On Feb. 28, President Joe Biden issued what has been called “a groundbreaking Executive Order (EO)” addressing national security threats posed by countries attempting to access Americans’ personal and government data. Titled “Preventing Access to Americans’ Bulk Sensitive Personal Data and U.S. Government-Related Data by Countries of Concern,” the EO is the first of its kind directing the Justice Department to establish national-security programming to address ongoing threats.

The EO requires the Justice Department to issue regulations prohibiting certain data transactions that pose a potential risk to national security. In accordance with the EO, the Justice Department’s National Security Division has identified China, Russia, Iran, North Korea, Cuba and Venezuela as countries of concern.

“Our adversaries are exploiting Americans’ sensitive personal data to threaten our national security,” said Attorney General Merrick B. Garland. “They are purchasing this data to use to blackmail and surveil individuals, target those they view as dissidents here in the United States and engage in other malicious activities. This Executive Order gives the Justice Department the authority to block countries that pose a threat to our national security from harvesting Americans’ most sensitive personal data—including human genomic data, biometric and personal identifiers, and personal health and financial data.”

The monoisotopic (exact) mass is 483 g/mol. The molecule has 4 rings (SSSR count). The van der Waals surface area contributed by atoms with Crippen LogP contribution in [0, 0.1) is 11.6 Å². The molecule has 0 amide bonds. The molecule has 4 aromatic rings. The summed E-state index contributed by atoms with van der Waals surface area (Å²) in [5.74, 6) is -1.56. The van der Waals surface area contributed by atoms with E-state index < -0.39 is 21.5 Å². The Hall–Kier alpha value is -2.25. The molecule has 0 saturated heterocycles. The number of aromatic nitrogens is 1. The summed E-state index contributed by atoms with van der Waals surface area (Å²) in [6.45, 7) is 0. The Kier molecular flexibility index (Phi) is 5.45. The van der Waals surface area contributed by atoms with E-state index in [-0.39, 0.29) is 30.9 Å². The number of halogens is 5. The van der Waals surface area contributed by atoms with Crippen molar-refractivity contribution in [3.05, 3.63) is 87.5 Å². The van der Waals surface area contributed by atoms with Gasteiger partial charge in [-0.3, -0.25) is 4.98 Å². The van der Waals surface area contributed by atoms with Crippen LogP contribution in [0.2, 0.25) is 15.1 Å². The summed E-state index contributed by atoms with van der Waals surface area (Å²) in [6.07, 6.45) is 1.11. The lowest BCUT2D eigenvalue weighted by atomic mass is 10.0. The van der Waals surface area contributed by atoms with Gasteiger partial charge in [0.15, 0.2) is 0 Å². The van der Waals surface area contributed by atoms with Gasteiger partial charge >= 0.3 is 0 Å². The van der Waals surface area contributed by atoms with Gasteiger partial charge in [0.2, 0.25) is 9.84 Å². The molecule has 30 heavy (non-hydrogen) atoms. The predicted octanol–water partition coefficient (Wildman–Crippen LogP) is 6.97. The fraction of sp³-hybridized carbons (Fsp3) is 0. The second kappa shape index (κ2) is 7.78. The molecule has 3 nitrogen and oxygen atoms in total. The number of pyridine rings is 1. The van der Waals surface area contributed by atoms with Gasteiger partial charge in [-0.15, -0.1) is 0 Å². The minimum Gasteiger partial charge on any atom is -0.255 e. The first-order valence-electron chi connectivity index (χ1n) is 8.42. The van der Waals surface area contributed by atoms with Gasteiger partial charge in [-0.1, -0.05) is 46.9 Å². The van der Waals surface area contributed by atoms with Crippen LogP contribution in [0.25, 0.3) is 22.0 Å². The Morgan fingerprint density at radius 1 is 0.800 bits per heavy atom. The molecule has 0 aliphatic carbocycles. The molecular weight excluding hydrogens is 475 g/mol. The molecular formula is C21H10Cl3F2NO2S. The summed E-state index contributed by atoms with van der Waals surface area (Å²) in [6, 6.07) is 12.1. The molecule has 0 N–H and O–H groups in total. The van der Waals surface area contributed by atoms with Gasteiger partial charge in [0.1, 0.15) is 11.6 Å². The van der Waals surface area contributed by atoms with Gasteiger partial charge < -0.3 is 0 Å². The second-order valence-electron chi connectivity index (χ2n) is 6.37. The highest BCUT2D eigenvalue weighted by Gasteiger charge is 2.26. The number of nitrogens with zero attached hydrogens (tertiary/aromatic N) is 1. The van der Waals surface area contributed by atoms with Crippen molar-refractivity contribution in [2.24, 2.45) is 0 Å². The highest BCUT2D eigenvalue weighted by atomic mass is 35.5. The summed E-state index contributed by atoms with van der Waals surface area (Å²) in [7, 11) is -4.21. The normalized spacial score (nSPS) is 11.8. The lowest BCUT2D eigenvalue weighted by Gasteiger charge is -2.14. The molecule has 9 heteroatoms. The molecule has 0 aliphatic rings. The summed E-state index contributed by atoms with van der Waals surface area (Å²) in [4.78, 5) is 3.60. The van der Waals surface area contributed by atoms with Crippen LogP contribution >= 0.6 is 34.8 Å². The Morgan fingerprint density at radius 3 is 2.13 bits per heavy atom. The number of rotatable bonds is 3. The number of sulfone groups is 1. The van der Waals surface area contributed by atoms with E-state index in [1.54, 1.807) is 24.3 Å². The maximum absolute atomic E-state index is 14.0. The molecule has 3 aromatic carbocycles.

In addition to the new program, the EO will take additional steps to enhance the Justice Department’s existing authorities to address data-security risks in the health care and consumer markets.

The National Security Division will issue an Advance Notice of Proposed Rulemaking (ANPRM) describing transactions involving bulk sensitive personal data and U.S. Government data as outlined within the EO while seeking public comment on items the Department of Justice is considering to regulate.

As noted in the initial Feb. 27 press release, the purpose of the ANPRM is to provide transparency about the scope of the program and to solicit public input. The Justice Department welcomes comments on the ANPRM from industry, society and advocacy groups with expertise in data security and cybersecurity. Written comments may be submitted within 45 days on regulations.gov.

The Justice Department stated it “is committed to protecting Americans from countries that seek to collect and weaponize sensitive data.” They are “committed to ensuring this program remains carefully calibrated and is consistent with the United States’ longstanding commitments to cross-border data flows, an open and secure internet, and scientific research through international collaboration.”

The EO does not authorize the Justice Department to establish data-localization requirements and will allow low-risk commercial activity to continue unimpeded to minimize economic impacts on businesses and markets.

You can read the full press release here.